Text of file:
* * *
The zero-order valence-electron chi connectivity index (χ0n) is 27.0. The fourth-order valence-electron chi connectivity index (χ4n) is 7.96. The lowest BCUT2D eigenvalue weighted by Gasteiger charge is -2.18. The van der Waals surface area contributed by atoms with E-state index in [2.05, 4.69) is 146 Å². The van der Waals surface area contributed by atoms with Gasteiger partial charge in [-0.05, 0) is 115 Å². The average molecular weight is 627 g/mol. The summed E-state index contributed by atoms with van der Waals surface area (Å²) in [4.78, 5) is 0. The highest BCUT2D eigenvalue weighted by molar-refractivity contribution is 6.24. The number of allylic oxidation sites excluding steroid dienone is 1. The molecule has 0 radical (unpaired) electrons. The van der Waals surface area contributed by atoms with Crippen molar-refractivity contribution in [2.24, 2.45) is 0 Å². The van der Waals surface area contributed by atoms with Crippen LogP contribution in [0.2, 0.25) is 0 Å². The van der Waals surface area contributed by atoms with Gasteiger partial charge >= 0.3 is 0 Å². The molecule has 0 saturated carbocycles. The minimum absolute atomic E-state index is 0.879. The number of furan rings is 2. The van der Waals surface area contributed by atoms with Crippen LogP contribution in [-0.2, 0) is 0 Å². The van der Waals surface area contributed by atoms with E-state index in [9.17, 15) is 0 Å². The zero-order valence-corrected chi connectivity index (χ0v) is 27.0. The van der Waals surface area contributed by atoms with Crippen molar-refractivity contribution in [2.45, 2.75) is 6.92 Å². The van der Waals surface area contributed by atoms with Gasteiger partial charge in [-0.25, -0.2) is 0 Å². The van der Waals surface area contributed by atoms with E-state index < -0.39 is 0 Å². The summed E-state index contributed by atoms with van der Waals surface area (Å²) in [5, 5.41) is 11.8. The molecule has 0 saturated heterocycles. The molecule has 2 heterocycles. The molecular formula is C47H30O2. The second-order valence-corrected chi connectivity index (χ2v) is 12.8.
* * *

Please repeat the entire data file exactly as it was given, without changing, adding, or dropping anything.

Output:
The zero-order valence-electron chi connectivity index (χ0n) is 27.0. The fourth-order valence-electron chi connectivity index (χ4n) is 7.96. The lowest BCUT2D eigenvalue weighted by Gasteiger charge is -2.18. The van der Waals surface area contributed by atoms with E-state index in [2.05, 4.69) is 146 Å². The van der Waals surface area contributed by atoms with Gasteiger partial charge in [-0.05, 0) is 115 Å². The average molecular weight is 627 g/mol. The summed E-state index contributed by atoms with van der Waals surface area (Å²) in [4.78, 5) is 0. The highest BCUT2D eigenvalue weighted by molar-refractivity contribution is 6.24. The number of allylic oxidation sites excluding steroid dienone is 1. The molecule has 0 radical (unpaired) electrons. The van der Waals surface area contributed by atoms with Crippen molar-refractivity contribution in [2.24, 2.45) is 0 Å². The van der Waals surface area contributed by atoms with Crippen LogP contribution in [0.2, 0.25) is 0 Å². The van der Waals surface area contributed by atoms with Gasteiger partial charge >= 0.3 is 0 Å². The molecule has 0 saturated carbocycles. The minimum absolute atomic E-state index is 0.879. The number of furan rings is 2. The van der Waals surface area contributed by atoms with Crippen LogP contribution in [-0.2, 0) is 0 Å². The van der Waals surface area contributed by atoms with E-state index in [9.17, 15) is 0 Å². The zero-order valence-corrected chi connectivity index (χ0v) is 27.0. The van der Waals surface area contributed by atoms with Crippen molar-refractivity contribution in [2.45, 2.75) is 6.92 Å². The van der Waals surface area contributed by atoms with Gasteiger partial charge in [-0.25, -0.2) is 0 Å². The van der Waals surface area contributed by atoms with E-state index < -0.39 is 0 Å². The summed E-state index contributed by atoms with van der Waals surface area (Å²) in [5, 5.41) is 11.8. The molecule has 0 saturated heterocycles. The molecule has 2 heterocycles. The molecular formula is C47H30O2. The second-order valence-corrected chi connectivity index (χ2v) is 12.8.